PI Contribution We are developing new methods for water quality surveying at the point of use, including portable gene sequencing methods, and for mapping and communicating waterborne hazards with digital technologies. These methods will be field tested with field work in unplanned settlements in Dar es Salaam, Tanzania, in collaboration with Ardhi University researchers. By the end of the project, all methods, tools and skills developed in the project will be established at Ardhi University. To date, three field campaigns in Dar es Salaam have been conducted by the joint UK-Tanzanian team, and the data gathered have elucidated waterborne hazards in both shallow and deep groundwater below unplanned settlements, sampled via shallow wells, boreholes and piezometers.
Collaborator Contribution Ardhi University researchers facilitate the field work through their engagement with local communities, primary schools, and representatives from the Dar es Salaam Water and Sewerage Authority. They have established a series of piezometers for shallow groundwater sampling in unplanned settlements. They provide transport, sampling equipment and field work assistance. They contribute to the water quality analysis and help with sample preservation in their laboratories. They provide venues and contacts for stakeholder engagement workshops. They conduct research and contribute to the data compilation, curation, interpretation and to the design of waterborne hazard communication strategies.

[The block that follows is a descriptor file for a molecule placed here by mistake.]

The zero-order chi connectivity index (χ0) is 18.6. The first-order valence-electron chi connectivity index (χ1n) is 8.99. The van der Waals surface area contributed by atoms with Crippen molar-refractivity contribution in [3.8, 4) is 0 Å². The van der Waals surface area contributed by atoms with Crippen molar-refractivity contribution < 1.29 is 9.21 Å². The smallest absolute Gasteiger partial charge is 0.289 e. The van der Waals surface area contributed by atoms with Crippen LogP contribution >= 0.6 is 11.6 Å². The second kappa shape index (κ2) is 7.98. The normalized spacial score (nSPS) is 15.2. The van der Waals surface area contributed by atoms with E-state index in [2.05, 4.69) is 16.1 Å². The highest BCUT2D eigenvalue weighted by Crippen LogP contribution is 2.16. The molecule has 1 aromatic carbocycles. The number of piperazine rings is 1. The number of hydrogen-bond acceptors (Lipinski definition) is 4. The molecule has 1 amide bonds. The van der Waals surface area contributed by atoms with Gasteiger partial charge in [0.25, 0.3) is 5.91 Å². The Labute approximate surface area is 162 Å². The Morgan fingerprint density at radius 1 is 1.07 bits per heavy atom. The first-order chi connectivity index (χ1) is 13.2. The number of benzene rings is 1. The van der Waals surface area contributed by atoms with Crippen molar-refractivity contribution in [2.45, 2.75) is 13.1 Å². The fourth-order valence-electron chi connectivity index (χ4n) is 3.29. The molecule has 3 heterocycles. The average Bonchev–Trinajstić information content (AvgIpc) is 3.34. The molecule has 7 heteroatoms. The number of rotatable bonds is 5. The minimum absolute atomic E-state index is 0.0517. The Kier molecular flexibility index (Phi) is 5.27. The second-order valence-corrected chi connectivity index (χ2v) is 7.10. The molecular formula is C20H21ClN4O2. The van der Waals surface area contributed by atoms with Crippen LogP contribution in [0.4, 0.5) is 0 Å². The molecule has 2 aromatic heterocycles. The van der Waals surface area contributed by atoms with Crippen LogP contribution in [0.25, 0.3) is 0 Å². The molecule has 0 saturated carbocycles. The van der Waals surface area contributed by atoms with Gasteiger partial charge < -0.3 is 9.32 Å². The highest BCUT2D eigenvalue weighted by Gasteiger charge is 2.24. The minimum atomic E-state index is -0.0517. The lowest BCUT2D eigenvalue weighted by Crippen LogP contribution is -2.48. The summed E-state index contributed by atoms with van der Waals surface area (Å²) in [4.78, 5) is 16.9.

Impact New, comprehensive database describing chemical and microbial water quality for shallow wells, boreholes and piezometers in unplanned settlements in Dar es Salaam. New relationships between water quality parameters which can be used for automatic data curation and interpretation. Engagement of external stakeholders, including the local water and sewerage authority, local community representatives and heads of local primary schools. Training of Ardhi University students and researchers in field sampling methodologies and water quality analysis methodologies.